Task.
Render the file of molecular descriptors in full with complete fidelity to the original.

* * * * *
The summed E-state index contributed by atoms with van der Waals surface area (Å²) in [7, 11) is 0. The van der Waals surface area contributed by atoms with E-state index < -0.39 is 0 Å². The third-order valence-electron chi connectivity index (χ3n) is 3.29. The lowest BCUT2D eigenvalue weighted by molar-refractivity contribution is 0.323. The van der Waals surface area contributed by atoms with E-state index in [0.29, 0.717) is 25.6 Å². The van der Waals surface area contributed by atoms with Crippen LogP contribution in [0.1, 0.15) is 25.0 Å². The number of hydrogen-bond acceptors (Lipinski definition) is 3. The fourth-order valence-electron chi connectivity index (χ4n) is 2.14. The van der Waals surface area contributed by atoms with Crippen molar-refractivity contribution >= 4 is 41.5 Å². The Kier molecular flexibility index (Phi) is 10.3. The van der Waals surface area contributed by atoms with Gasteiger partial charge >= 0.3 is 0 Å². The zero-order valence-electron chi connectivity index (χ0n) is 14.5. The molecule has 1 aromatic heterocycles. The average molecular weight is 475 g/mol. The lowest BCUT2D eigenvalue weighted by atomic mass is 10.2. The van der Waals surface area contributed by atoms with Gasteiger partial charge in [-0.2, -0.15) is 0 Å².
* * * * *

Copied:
The summed E-state index contributed by atoms with van der Waals surface area (Å²) in [7, 11) is 0. The van der Waals surface area contributed by atoms with E-state index < -0.39 is 0 Å². The third-order valence-electron chi connectivity index (χ3n) is 3.29. The lowest BCUT2D eigenvalue weighted by molar-refractivity contribution is 0.323. The van der Waals surface area contributed by atoms with E-state index in [0.29, 0.717) is 25.6 Å². The van der Waals surface area contributed by atoms with Crippen LogP contribution in [0.1, 0.15) is 25.0 Å². The number of hydrogen-bond acceptors (Lipinski definition) is 3. The fourth-order valence-electron chi connectivity index (χ4n) is 2.14. The van der Waals surface area contributed by atoms with Crippen molar-refractivity contribution >= 4 is 41.5 Å². The Kier molecular flexibility index (Phi) is 10.3. The van der Waals surface area contributed by atoms with Gasteiger partial charge >= 0.3 is 0 Å². The zero-order valence-electron chi connectivity index (χ0n) is 14.5. The molecule has 1 aromatic heterocycles. The average molecular weight is 475 g/mol. The lowest BCUT2D eigenvalue weighted by atomic mass is 10.2. The van der Waals surface area contributed by atoms with Gasteiger partial charge in [-0.2, -0.15) is 0 Å².